As I stood on the rocks above the Pelorus River, I froze. I knew my family was becoming a bit impatient with me, and I could hear them yelling at me, “Just jump!”
I had watched as other adults and kids – including my own – had made the jump from the rocks to the river. It was safe and everyone who jumped was hooting and hollering. But I also knew the water was cold and the rocks were pretty high. In short, I was afraid. At the time I had a couple of thoughts – one was that I wanted my daughter to see that I could do whatever she could do; the other was that I wanted to overcome my fear. Okay… to be honest, I also had a very pathetic thought – I actually thought of one of the sayings on the lululemon bags: do one thing a day that scares you.
So I jumped.
Maybe some of you are into big risk activities or fast sports, but I am not. Truth is, I am a chicken. But this experience made me feel so good that I did it again.
In total, I did four jumps during our three week trip to New Zealand – off a sailboat in Abel Tasman National Park, another off of Split Apple Rock, and yes, I did the jump of all jumps: I bungy jumped 43 metres from the Kawarau Bridge, the same spot where A.J. Hackett created the first commercial public bungy. Each time I was terrified – especially the last one, knowing that I would dip my head first into the Kawarau River before bouncing back up – but each time, afterwards, I have never felt such a rush.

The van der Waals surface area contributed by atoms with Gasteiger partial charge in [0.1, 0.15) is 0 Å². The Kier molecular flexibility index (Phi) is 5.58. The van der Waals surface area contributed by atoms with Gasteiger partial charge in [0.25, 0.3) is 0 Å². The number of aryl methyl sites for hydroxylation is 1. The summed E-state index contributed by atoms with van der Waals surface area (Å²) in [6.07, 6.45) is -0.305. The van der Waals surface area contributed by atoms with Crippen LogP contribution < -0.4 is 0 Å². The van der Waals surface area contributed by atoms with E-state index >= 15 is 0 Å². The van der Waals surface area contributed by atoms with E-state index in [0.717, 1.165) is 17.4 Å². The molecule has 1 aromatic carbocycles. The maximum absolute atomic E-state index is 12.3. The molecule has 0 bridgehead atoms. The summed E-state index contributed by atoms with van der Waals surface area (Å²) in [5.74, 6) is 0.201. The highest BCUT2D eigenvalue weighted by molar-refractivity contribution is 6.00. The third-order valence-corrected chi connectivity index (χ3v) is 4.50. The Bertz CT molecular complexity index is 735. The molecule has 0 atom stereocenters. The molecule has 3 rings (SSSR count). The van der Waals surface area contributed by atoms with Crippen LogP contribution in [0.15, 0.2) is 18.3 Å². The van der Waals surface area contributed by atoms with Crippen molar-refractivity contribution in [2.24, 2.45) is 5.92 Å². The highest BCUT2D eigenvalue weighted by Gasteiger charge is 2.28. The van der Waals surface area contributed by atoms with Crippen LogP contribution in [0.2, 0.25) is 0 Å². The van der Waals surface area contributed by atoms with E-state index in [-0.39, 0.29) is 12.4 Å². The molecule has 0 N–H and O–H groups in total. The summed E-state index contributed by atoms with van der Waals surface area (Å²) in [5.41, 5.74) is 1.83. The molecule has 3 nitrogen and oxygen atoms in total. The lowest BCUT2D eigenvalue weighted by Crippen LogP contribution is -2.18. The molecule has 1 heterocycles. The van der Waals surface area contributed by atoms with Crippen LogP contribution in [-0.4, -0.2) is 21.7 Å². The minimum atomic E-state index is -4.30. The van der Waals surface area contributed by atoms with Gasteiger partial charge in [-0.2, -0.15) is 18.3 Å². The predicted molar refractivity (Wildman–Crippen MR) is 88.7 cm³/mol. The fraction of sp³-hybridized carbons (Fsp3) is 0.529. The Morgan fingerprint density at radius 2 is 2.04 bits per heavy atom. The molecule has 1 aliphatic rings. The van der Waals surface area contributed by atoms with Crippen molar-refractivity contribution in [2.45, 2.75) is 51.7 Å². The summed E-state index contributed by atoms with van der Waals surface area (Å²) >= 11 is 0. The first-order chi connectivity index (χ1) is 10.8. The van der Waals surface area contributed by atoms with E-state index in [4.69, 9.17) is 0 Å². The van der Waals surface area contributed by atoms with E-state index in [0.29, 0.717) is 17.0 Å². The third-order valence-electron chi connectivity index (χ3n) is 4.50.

Now that I am back to work, back to day-to-day non-vacation reality, I have been thinking about taking risks – the fear and also the confidence and the rush. It sounds cliché, but I felt alive in those moments, and I want those feelings again.
Can I get that in my day-to-day life at work?
Today, on my first day back after 23 days on the other side of the world, I feel a bit like standing on a rock about to jump. Other than hundreds of emails and the usual projects, here is what I see when I look at jumping back into work:
- Our new national research project on Excellence in Learning
- Our Summer LI includes a new program for Heads, a second round of the Next Step Program, and a new Forum for Academic Leaders
- Our Strategic Planning process begins with a survey this month.
At this point, these projects don’t have clear outcomes or any guarantee of success; plus, they will require a lot of hard work…. Come to think of it, my vacation jumps were easier!
But the fact is, I know that these projects will involve many people across the country and will ultimately contribute to strengthening our CAIS schools. The fear is about getting started.
So I need to think about what I learned on my vacation: jumping feels good and the after-jump feeling is even better.
So here I go…
Happy new year.